It's a time-honored trick that's been used by any director looking to get some cheap sympathy: Insert a cute, precocious child. It helped The Brady Bunch slog through its final, awful season, and it also helped a mediocre Polish film, Kolya, get a Best Foreign Film Oscar in 1995. So Valentín should be unlikeable right from the start: It's the story of a cute, precocious eight-year-old boy who is (all together now) coming of age. Though Valentín isn't particularly transcendent, it's much less exploitative than most films in the cute-kid genre. And, occasionally, it even offers some lovely scenes that are downright poetic.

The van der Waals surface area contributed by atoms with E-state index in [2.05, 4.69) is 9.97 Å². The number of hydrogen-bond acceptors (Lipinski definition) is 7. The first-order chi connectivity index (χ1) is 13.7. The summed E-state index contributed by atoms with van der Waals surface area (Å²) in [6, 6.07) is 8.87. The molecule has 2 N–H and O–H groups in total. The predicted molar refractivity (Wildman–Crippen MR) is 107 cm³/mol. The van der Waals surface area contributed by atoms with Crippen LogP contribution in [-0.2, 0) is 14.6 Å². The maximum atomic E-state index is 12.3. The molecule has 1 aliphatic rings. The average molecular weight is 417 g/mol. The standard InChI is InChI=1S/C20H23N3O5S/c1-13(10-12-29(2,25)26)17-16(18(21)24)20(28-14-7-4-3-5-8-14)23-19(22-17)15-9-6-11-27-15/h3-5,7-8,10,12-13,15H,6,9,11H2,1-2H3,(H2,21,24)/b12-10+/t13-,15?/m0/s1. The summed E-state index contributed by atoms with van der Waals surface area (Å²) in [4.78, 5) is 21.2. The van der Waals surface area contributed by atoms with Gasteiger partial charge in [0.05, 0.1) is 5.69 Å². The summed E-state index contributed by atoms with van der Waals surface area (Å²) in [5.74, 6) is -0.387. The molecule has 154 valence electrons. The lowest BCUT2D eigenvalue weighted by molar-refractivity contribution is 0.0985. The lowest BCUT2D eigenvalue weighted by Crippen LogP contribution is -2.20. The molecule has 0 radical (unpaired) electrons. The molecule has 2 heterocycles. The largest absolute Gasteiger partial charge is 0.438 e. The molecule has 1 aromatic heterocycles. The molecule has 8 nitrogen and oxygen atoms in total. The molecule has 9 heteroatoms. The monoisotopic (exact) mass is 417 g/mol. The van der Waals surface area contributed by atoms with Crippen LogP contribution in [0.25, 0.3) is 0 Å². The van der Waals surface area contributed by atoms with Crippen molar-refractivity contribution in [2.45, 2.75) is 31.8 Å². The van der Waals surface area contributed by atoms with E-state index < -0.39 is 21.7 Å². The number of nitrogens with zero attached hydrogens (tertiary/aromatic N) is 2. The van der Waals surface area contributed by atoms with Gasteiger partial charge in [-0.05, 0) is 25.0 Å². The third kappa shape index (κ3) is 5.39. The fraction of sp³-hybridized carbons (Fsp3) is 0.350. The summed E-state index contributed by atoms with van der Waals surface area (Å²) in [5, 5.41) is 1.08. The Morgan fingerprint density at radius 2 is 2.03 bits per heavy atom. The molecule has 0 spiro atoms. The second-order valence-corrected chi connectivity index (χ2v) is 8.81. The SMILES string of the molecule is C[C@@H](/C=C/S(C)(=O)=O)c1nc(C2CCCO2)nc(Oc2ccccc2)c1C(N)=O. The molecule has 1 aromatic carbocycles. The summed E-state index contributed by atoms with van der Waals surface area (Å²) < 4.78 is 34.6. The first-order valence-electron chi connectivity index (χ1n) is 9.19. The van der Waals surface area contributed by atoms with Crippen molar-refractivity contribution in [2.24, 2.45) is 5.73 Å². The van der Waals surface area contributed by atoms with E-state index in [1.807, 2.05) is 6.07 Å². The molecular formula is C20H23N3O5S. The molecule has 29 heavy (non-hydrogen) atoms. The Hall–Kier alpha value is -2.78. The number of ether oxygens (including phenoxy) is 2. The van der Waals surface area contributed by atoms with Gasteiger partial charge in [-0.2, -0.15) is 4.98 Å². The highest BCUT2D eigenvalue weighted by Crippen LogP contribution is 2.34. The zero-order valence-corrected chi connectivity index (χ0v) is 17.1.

Set in Argentina in 1969, Valentín (Rodrigo Noya) is struggling to understand the circumstances that created his broken home. His mother has disappeared, and his father (Alejandro Agresti) has moved away to concentrate on work and a steady stream of failed relationships. That leaves Valentín with a world circumscribed by his ailing, overbearing grandmother (Carmen Maura) and Rufo (Mex Urtizberea), a pianist who watches after him and encourages his imagination. Valentín wants two things: A mother, and a chance to go to the moon. In his spare isolated moments, he builds model rockets and plans his moon shot; one of the loveliest scenes shows him plodding down the stairs in a home-made spacesuit while a record by what appears to be the Argentinean version of the Bonzo Dog Band plays in the background.

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